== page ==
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Emerald Group Publishing Limited
Copyright © 2016, Emerald Group Publishing Limited
Welcome to the first issue of volume 17 of Young Consumers. Our multicultural mix of authors come from Israel, Malaysia, Hong Kong, England, Brazil, USA and Norway, and they range from qualitative investigations with Japanese children on their play to how teens in Malaysia decide to adopt mobile banking with smartphones/tablets.
I’ve chosen as the lead article a paper by Ruth Segev and Aviv Shoham from Jerusalem College of Technology University and University of Haifa, respectively. They examine joint gift-giving in adolescents where the social identities of participants are foregrounded. Gift-giving is a social ritual which has a long and distinguished provenance in research in both social anthropology and psychology, and there is an obvious consumption angle as well, so we are looking for a novel and original take on this question. We are not disappointed, and I hope you enjoyed this piece as much as I did.
Jasmine Lau from UPM and Evon Tan from UCSI provide a Malaysian perspective on the decisions of youth of the twenty-first century to adopt mobile banking. For this group, often known as Millennials, instant access, 24/7 is demanded from services and banking with its old traditions of counters and one-to-one transactions with front-line staff is no exception. These authors give us an insight into the process in their country and also provide a valuable theoretical analysis as well.
Kara Chan and her colleagues at Hong Kong Baptist University is a frequent contributor to Young Consumers, and in this issue, she provides us with some insights into Chinese adolescents’ perceptions of healthy and unhealthy foods. We still know little about young consumers in China and their changing food habits, and as is well known, Chinese society has an ancient and complex heritage of food consumption patterns that is being impacted by the twenty-first century global food industry. Chan’s exploratory research makes a valuable contribution to our knowledge of this vast country.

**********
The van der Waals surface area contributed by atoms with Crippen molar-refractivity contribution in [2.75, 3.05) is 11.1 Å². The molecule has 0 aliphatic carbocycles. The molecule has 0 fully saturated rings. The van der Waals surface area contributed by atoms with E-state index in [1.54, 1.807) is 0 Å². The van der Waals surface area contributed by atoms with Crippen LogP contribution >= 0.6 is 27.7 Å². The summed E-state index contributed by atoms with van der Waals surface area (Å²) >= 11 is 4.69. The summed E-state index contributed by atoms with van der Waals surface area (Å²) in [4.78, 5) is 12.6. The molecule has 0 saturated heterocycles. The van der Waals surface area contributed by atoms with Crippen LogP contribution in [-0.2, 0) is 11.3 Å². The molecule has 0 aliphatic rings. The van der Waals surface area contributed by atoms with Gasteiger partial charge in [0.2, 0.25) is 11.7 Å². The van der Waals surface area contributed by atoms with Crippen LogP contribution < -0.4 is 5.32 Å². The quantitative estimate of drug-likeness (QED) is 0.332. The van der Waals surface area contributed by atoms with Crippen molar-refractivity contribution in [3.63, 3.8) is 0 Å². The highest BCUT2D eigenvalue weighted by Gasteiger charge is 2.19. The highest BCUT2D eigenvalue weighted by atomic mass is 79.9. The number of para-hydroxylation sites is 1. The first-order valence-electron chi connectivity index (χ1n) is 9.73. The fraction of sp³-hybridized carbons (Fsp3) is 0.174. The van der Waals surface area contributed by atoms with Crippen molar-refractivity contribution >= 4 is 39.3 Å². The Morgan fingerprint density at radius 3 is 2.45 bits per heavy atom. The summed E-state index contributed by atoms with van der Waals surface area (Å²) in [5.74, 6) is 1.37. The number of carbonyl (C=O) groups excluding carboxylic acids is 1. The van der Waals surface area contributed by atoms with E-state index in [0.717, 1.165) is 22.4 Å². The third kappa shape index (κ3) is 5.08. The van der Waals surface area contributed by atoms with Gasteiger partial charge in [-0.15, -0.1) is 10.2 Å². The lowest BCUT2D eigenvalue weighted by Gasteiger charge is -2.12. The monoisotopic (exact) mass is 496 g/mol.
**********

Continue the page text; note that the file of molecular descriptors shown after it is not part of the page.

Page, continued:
Another exploratory study by Miguel Moital and Kirsten Scully at Bournemouth University in the UK looks at reasons why students go to events and festivals. A major part of the fun of festivals for youth is the collective consumption experience. Using an in-depth analysis of their discussions with participants, the authors provide us with some interesting examples of strategies of both persuasion and resistance.
Fernando Oliveira de Santini from UNISINOS in Brazil and his colleagues surveyed over 400 9-10-year-olds who had used “freemium” games on their smartphones. Although these games can be downloaded free of charge, there are additional “improvements” that can be purchased as well as ads being available on site. There is a literature on this, and the authors have made an important contribution by locating the research in a sophisticated conceptual framework. The sheer variety of research that can be done on children’s consumption of smartphone media and marketing makes this a vital area of research in the future.
Gregory Black and his colleagues from the Metropolitan State University of Denver in Colorado were interested in sustainable and non-sustainable consumer behaviour in young adults. Sustainable consumer behaviour has moral overtones certainly as well as a broad set of concerns concerning one’s role in the world, and this is usually recognised in the literature. However, these authors make the subtle distinction between religiosity and spirituality and set out a model which they test with multivariate analysis.
Finally, we have a delightful paper by Mayumi Takahashi from the Norwegian Centre for Child Research in Trondheim, Norway, who examined the context of pretend play and how identities are mutually negotiated by pre-schoolers in Japan. Pretend play in young children is liberating, and the “ability to suspend disbelief” according to Samuel Taylor Coleridge is the basis of all our drama and playacting as adults. Here, we have refreshing insights into this secret world of childhood, as they collaboratively transform objects, ideas, places and people with their consumer knowledge and experience.
I hope you enjoy each and every one of them. Finally, many thanks to all our reviewers and contributors without whom these regular issues would not be possible.